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 Contractor's alleged torture link

اذهب الى الأسفل 
كاتب الموضوعرسالة
Dr.Hannani Maya
المشرف العام
المشرف العام

الدولة : العراق
الجنس : ذكر
عدد المساهمات : 42355
مزاجي : أحب المنتدى
تاريخ التسجيل : 21/09/2009
الابراج : الجوزاء
التوقيت :

مُساهمةموضوع: Contractor's alleged torture link    الثلاثاء 15 مارس 2011, 02:04

Contractor's alleged torture link

The public are being urged to boycott the census in Scotland over allegations that the parent company of a UK firm contracted to gather information has been linked to the torture of prisoners at Iraq's notorious Abu Ghraib prison.Protesters say they are willing to break the law and face a criminal record and a £1,000 fine in an attempt to force the Scottish government to cancel the £18.5m contract it awarded to CACI (UK).

The London-based company is a wholly-owned subsidiary of US contractor CACI International, which provided interrogators who worked at Abu Ghraib prison at the height of the prisoner abuse scandal. The prison became infamous in 2004 when disturbing images emerged of US soldiers abusing prisoners. The pictures included naked Iraqi detainees cowering from dogs, and US soldiers were later found to have perpetrated widespread torture.

Civilian staff working for private US security companies specialising in interrogation techniques were alleged to have been involved in some of the human rights abuses.In August 2003, CACI International provided staff to the US army to conduct IT and intelligence work in Iraq, including interrogation services. The company denies allegations that any of its staff were involved in assaults and has defended itself in US courts against lawsuits brought by a number of former prisoners.

In Scotland, the campaign against CACI is being led by a civil liberties organisation called Scotland Against Criminalising Communities (SACC).Richard Haley, the chairman of SACC, said the Scottish government should cancel the contract with CACI and hire another firm. "Of course, postponing the census would be disruptive," he said. "But anything would be better than continuing with the unethical arrangements that the Scottish government seems to believe it is stuck with.

"It's a matter of record that staff employed by CACI International interrogated people detained without charge at Abu Ghraib. They did so under US rules of engagement that permitted sleep deprivation, sensory deprivation and intimidation by dogs. SACC believes detention and interrogation in these circumstances violate international human rights norms. If the Scottish government won't cancel the contract, I hope that people in Scotland will use census day to say 'no' to this dirty business."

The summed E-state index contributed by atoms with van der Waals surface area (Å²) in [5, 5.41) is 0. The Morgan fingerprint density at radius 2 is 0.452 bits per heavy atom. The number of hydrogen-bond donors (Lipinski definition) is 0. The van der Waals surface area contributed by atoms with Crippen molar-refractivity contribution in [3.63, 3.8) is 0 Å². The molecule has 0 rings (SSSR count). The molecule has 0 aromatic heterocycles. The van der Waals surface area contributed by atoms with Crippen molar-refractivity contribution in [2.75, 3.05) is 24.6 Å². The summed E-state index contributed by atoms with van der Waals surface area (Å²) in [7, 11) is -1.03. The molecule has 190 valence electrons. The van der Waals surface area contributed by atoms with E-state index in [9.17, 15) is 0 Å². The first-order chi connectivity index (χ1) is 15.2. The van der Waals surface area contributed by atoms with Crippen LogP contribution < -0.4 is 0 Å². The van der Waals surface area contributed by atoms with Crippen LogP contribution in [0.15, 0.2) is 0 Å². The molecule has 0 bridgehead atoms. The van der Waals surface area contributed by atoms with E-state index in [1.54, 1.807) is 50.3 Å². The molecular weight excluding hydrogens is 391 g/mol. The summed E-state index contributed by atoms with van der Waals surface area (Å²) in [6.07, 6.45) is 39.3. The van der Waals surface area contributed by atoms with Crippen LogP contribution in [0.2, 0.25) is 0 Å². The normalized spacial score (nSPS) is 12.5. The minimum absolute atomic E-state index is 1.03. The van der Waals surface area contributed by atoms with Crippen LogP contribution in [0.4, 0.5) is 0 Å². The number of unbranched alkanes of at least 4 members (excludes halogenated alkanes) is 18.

Householders are legally obliged to complete and return census forms and could face fines of up to £1,000 if they refuse, but SACC said the risk of prosecution is "slight". Haley said that people angered at CACI's involvement could also choose to supply inaccurate information and that SACC is asking researchers to boycott data obtained in the survey.

Some 6,000 temporary staff are being recruited to carry out the population survey in Scotland on 27 March. Questionnaires will be delivered to 2.5 million households.CACI's contract is to run the census for the General Register Office of Scotland (GROS) and process the population's responses. The company said it took the Abu Ghraib allegations extremely seriously and that it did not condone illegal behaviour by any of its employees.

A statement said: "In spring 2004, an allegation was made that a CACI employee had been involved in the mistreatment of detainees at the Abu Ghraib prison in Iraq. This allegation was not substantiated by any evidence or proof at the time it was made and subsequent investigations by both CACI and the US government could not confirm it.

"No CACI employee was ever depicted in the shocking and disturbing photos seen in the press at the time. Seven years on, the allegation remains totally unfounded and unproven. No CACI employee has ever been charged with any wrongdoing. If an employee of CACI had been found to be involved in such behaviour, we would have taken swift and appropriate action. We have, and always will, hold ourselves to the highest ethical standards."